From the department of "chickens coming home to roost" is news that the European Space Agency (ESA) has awarded prime contracts for the next six Copernicus missions, and the UK has missed out.
The Copernicus Sentinels pump Earth observation data into ground-based services and, coupled with input from air and ground stations, provide a continuously updated picture of the overall health of the planet. There are currently three complete two-satellite constellations in orbit along with a single satellite, Sentinel-5P.
The spacecraft currently orbiting provide day and night radar imaging, optical imaging, ocean and land monitoring and atmospheric observations. Additional satellites for more detailed atmospheric composition monitoring and altimetry sea level observations are planned for the coming years.
The next generation of the Copernicus programme features six "High Priority Candidate" (HPC) missions, including carbon dioxide monitoring, polar ice and snow topography and land surface temperature observations. Being the fourth largest contributor to ESA, the UK would have been forgiven for expecting that at least one of the six juicy prime contracts on offer might have come Blighty's way, but it appears not.
Germany contributes twice as much as the UK to ESA's coffers, and both France and Italy are ahead of Great Britain. Those that contribute (including the UK) expect a return on their investment.
According to the German Aerospace Center, ESA has now awarded contracts worth more than €2.5bn for the construction of the HPC satellites. €800m of that will flow directly to space companies in Germany. France, Italy and Spain were also on the receiving the end of ESA's largesse.
It would appear that the consortia involved were reluctant to put UK leads on the bids while the Brexit mayhem was unfolding, and the continuing uncertainty has left its mark.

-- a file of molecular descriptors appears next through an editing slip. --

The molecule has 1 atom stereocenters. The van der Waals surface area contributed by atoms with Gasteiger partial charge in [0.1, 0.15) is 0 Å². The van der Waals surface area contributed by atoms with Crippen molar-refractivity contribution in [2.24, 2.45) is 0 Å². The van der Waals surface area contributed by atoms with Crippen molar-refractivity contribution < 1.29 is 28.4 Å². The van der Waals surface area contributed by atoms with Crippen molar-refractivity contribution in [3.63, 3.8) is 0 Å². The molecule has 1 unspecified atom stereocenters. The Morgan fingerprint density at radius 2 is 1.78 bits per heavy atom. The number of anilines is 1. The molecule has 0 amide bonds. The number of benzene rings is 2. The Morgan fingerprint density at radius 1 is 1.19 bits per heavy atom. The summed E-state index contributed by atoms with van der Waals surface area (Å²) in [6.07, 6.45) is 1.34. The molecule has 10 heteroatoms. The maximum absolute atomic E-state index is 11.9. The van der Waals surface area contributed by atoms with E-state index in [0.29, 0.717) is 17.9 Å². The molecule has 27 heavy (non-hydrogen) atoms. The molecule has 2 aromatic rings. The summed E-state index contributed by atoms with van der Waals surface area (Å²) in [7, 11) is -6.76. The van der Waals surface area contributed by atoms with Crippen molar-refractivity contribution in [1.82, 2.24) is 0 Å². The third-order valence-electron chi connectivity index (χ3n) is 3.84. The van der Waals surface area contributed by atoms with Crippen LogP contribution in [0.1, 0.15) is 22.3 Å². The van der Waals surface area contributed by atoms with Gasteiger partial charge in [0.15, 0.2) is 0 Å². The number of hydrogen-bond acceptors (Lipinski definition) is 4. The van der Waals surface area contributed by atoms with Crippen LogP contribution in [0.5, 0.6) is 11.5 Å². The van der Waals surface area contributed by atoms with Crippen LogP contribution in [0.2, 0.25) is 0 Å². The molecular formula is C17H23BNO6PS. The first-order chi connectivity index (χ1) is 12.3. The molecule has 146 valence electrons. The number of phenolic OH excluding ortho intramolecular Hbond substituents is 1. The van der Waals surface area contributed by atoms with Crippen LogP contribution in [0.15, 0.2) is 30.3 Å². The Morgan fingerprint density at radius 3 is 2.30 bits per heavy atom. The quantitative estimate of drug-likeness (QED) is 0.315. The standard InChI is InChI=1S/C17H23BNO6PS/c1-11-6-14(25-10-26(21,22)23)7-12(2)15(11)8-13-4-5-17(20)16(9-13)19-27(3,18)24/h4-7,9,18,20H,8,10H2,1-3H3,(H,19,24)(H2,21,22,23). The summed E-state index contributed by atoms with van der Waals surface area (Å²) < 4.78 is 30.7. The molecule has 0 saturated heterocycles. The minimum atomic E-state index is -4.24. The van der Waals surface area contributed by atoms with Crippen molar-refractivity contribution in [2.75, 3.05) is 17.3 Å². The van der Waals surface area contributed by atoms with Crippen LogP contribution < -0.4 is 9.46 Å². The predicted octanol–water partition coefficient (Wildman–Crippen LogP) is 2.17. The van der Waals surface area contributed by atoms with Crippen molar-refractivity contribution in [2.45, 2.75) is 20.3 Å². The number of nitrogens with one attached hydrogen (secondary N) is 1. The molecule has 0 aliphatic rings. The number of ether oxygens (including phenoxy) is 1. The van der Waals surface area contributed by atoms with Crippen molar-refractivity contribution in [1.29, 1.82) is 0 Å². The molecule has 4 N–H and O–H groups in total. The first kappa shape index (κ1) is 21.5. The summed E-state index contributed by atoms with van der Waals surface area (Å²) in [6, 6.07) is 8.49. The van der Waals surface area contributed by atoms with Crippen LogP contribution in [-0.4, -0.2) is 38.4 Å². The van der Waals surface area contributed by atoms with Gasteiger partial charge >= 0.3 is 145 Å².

The UK Space Agency struggled to conceal its disappointment and abstained from the approval vote.
A spokesperson told The Register: "While UK organisations will play important roles in five out of the six Copernicus High Priority Candidate missions, we are disappointed overall with the contract proposals and abstained on the vote to approve them. We are committed to working closely with ESA to ensure our investments deliver industrial returns that align with our national ambitions for space."
However, it will be scraping along at a bare minimum of the geographic return.
The UK enjoys a healthy space sector, with income from technology supporting Earth observation growing at 25 per cent. A large chunk of revenue generated by the UK's space industry comes from EU countries as well as ESA.
The loss of the Copernicus follow-on is, however, hardly a surprise. The mission is a joint EU-ESA affair and was added to a potential Brexit "divorce bill" back in 2018. Of course, in those days Whitehall still reckoned a "no-deal" exit from the EU for the UK was "unlikely", but here we are.
The issue is that while the encryption worries of the EU's other satellite project, Galileo, are not at play with Copernicus, the British government had recognised that since the UK would no longer be in the EU club, it would have no say on how EU projects were run. It also warned that Brit businesses and academics could well find their bids for new Copernicus work blocked.
Far be it from us to suggest that the UK lacks the clout it once had. While ESA is above all the Brexit shenanigans, it is the EU that will fund the building of the satellites. With the UK's status in the post-Brexit world still up in the air, one can well imagine that keeping Blighty in the mix could be risky until the Britain's future status has been decided – be it as a "third country" or something else.
Dr Bleddyn Bowen, a lecturer in International Relations and Space Policy, wasn't surprised how things had turned out and told The Reg: "Copernicus is an EU project that's implemented by ESA, so EU space industrial policy and georeturn takes precedence over ESA's own georeturn principles. Naturally, EU member states and their industries are prioritised for the bigger contracts as it's a major plank of EU space policy and its funding contribution to ESA."
Meanwhile, the UK government had words of consolation for space tech-slingers today. Yeah, so you won't be winning any prime Copernicus contracts, but look – here's "up to" £75k.
As the saying goes, and is doubtless echoing through the corridors of both space agencies and space industries: "As ye sow, so will ye reap". ®